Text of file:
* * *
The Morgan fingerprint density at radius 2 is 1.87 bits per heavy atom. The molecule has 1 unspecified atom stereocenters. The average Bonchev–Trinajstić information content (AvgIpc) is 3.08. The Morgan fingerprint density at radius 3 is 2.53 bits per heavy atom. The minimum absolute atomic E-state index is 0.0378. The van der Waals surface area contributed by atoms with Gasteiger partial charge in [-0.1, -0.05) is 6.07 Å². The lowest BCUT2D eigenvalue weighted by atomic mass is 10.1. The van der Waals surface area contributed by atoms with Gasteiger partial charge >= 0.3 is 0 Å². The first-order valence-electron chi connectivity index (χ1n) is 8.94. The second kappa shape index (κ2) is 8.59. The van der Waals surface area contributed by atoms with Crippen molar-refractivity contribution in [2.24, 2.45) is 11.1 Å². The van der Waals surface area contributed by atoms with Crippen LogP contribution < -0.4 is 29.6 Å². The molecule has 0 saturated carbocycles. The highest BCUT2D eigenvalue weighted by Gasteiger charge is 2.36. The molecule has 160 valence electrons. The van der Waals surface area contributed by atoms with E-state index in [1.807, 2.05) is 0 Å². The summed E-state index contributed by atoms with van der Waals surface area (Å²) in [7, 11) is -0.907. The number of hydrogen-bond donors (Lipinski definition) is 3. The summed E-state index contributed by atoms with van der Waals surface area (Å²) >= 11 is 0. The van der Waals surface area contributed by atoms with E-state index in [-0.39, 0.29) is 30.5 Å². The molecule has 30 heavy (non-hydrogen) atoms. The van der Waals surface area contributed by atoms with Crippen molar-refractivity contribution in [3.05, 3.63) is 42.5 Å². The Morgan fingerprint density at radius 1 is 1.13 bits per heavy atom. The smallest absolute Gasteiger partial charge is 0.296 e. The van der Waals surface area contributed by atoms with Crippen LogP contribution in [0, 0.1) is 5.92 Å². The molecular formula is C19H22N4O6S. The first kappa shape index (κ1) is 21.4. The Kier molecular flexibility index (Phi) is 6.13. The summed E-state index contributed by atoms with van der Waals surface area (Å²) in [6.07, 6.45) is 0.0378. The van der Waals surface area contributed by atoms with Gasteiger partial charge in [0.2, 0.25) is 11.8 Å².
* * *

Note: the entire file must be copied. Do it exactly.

The Morgan fingerprint density at radius 2 is 1.87 bits per heavy atom. The molecule has 1 unspecified atom stereocenters. The average Bonchev–Trinajstić information content (AvgIpc) is 3.08. The Morgan fingerprint density at radius 3 is 2.53 bits per heavy atom. The minimum absolute atomic E-state index is 0.0378. The van der Waals surface area contributed by atoms with Gasteiger partial charge in [-0.1, -0.05) is 6.07 Å². The lowest BCUT2D eigenvalue weighted by atomic mass is 10.1. The van der Waals surface area contributed by atoms with Gasteiger partial charge >= 0.3 is 0 Å². The first-order valence-electron chi connectivity index (χ1n) is 8.94. The second kappa shape index (κ2) is 8.59. The van der Waals surface area contributed by atoms with Crippen molar-refractivity contribution in [2.24, 2.45) is 11.1 Å². The van der Waals surface area contributed by atoms with Crippen LogP contribution < -0.4 is 29.6 Å². The molecule has 0 saturated carbocycles. The highest BCUT2D eigenvalue weighted by Gasteiger charge is 2.36. The molecule has 160 valence electrons. The van der Waals surface area contributed by atoms with E-state index in [1.807, 2.05) is 0 Å². The summed E-state index contributed by atoms with van der Waals surface area (Å²) in [7, 11) is -0.907. The number of hydrogen-bond donors (Lipinski definition) is 3. The summed E-state index contributed by atoms with van der Waals surface area (Å²) >= 11 is 0. The van der Waals surface area contributed by atoms with E-state index in [-0.39, 0.29) is 30.5 Å². The molecule has 30 heavy (non-hydrogen) atoms. The van der Waals surface area contributed by atoms with Crippen molar-refractivity contribution in [3.05, 3.63) is 42.5 Å². The Morgan fingerprint density at radius 1 is 1.13 bits per heavy atom. The smallest absolute Gasteiger partial charge is 0.296 e. The van der Waals surface area contributed by atoms with Crippen LogP contribution in [0, 0.1) is 5.92 Å². The molecular formula is C19H22N4O6S. The first kappa shape index (κ1) is 21.4. The Kier molecular flexibility index (Phi) is 6.13. The summed E-state index contributed by atoms with van der Waals surface area (Å²) in [6.07, 6.45) is 0.0378. The van der Waals surface area contributed by atoms with Gasteiger partial charge in [0.2, 0.25) is 11.8 Å².